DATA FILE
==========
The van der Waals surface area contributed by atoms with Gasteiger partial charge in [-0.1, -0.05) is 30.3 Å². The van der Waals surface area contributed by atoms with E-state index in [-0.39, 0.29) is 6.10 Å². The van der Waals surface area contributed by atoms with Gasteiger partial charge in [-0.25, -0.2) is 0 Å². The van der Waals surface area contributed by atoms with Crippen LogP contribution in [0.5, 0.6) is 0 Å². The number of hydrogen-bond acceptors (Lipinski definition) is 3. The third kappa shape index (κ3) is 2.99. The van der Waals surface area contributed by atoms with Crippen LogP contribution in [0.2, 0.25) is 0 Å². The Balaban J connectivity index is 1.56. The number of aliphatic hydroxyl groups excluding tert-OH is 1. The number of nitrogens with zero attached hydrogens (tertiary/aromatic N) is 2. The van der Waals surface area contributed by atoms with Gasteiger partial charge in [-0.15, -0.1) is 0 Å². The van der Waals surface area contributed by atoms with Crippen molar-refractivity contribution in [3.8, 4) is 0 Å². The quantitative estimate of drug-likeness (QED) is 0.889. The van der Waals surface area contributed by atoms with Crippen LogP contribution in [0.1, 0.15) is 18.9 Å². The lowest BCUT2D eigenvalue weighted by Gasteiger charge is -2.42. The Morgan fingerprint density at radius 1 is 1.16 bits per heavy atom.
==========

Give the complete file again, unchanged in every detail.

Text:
The van der Waals surface area contributed by atoms with Gasteiger partial charge in [-0.1, -0.05) is 30.3 Å². The van der Waals surface area contributed by atoms with E-state index in [-0.39, 0.29) is 6.10 Å². The van der Waals surface area contributed by atoms with Gasteiger partial charge in [-0.25, -0.2) is 0 Å². The van der Waals surface area contributed by atoms with Crippen LogP contribution in [0.5, 0.6) is 0 Å². The number of hydrogen-bond acceptors (Lipinski definition) is 3. The third kappa shape index (κ3) is 2.99. The van der Waals surface area contributed by atoms with Crippen LogP contribution in [0.2, 0.25) is 0 Å². The Balaban J connectivity index is 1.56. The number of aliphatic hydroxyl groups excluding tert-OH is 1. The number of nitrogens with zero attached hydrogens (tertiary/aromatic N) is 2. The van der Waals surface area contributed by atoms with Gasteiger partial charge in [-0.15, -0.1) is 0 Å². The van der Waals surface area contributed by atoms with Crippen molar-refractivity contribution in [3.8, 4) is 0 Å². The quantitative estimate of drug-likeness (QED) is 0.889. The van der Waals surface area contributed by atoms with Crippen LogP contribution in [0.1, 0.15) is 18.9 Å². The lowest BCUT2D eigenvalue weighted by Gasteiger charge is -2.42. The Morgan fingerprint density at radius 1 is 1.16 bits per heavy atom.